English
 
Help Privacy Policy Disclaimer
  Advanced SearchBrowse

Item

ITEM ACTIONSEXPORT

Released

Journal Article

Quantitative magnetic resonance imaging of brain anatomy and in vivo histology

MPS-Authors
/persons/resource/persons147461

Weiskopf,  Nikolaus
Department Neurophysics (Weiskopf), MPI for Human Cognitive and Brain Sciences, Max Planck Society;
Felix Bloch Institute for Solid State Physics, University of Leipzig, Germany;

/persons/resource/persons189347

Edwards,  Luke
Department Neurophysics (Weiskopf), MPI for Human Cognitive and Brain Sciences, Max Planck Society;

Helms,  Gunther
Department Neurophysics (Weiskopf), MPI for Human Cognitive and Brain Sciences, Max Planck Society;
Department of Clinical Sciences, Lund University, Sweden;

/persons/resource/persons237923

Mohammadi,  Siawoosh
Department Neurophysics (Weiskopf), MPI for Human Cognitive and Brain Sciences, Max Planck Society;
Department of Systems Neuroscience, University Medical Center Hamburg-Eppendorf, Germany;

/persons/resource/persons180061

Kirilina,  Evgeniya
Department Neurophysics (Weiskopf), MPI for Human Cognitive and Brain Sciences, Max Planck Society;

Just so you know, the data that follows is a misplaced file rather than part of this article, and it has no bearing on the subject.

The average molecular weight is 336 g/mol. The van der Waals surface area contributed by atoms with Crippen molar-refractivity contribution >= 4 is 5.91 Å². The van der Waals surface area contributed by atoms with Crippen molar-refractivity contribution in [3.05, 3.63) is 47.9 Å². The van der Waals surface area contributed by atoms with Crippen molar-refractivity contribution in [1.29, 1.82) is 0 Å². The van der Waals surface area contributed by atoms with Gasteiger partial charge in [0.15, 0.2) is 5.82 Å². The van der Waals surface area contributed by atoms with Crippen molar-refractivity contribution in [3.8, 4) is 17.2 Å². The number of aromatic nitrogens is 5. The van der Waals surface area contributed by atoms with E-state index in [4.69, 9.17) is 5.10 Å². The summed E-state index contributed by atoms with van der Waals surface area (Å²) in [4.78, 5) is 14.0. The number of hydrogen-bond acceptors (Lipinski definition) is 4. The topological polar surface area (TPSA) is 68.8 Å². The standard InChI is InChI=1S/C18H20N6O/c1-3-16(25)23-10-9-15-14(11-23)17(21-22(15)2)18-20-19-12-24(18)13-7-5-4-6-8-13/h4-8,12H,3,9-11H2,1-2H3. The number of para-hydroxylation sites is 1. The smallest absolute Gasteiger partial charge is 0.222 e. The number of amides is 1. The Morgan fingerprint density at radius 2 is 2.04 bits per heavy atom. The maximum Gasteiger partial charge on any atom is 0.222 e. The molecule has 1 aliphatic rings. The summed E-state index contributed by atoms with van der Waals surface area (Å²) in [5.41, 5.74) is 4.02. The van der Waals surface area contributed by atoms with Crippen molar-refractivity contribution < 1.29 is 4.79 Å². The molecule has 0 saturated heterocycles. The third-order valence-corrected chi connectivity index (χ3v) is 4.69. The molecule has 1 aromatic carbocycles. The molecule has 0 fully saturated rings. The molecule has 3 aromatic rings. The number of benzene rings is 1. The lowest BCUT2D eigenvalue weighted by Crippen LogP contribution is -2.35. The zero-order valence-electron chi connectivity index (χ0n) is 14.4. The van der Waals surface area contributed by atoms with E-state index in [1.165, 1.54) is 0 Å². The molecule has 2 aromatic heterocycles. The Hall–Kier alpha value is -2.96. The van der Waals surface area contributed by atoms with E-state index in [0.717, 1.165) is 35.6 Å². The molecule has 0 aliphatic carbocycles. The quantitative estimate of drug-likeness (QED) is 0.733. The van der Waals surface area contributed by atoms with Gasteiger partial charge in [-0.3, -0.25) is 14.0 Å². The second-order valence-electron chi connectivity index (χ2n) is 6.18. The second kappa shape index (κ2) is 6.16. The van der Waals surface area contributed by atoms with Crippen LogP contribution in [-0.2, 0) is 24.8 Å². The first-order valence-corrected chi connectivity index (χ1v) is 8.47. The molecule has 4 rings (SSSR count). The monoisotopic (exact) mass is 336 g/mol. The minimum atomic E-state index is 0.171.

Center for Cognitive Neuroscience Berlin (CCNB), FU Berlin, Germany;

External Resource
No external resources are shared
Fulltext (public)

Weiskopf_2021.pdf
(Publisher version), 5MB

Supplementary Material (public)
There is no public supplementary material available
Citation

Weiskopf, N., Edwards, L., Helms, G., Mohammadi, S., & Kirilina, E. (2021). Quantitative magnetic resonance imaging of brain anatomy and in vivo histology. Nature Reviews Physics. doi:10.1038/s42254-021-00326-1.


Cite as: http://hdl.handle.net/21.11116/0000-0008-D9A8-6
Abstract
Quantitative magnetic resonance imaging (qMRI) goes beyond conventional MRI, which aims primarily at local image contrast. It provides specific physical parameters related to the nuclear spin of protons in water, such as relaxation times. These parameters carry information about the local microstructural environment of the protons (such as myelin in the brain). Non-invasive in vivo histology using MRI (hMRI) aims to use this information to directly characterize biological tissue microstructure, partially replacing or complementing classical invasive histology. The understanding of MRI tissue contrast provided by hMRI is, in turn, crucial for further improvements of qMRI, and they should be considered closely interlinked. We discuss concepts, models and validation approaches, pointing out challenges and the latest advances in this field. Further, we point out links to physics, including computational and analytical approaches and developments in materials science and photonics, that aid in reference data acquisition and model validation.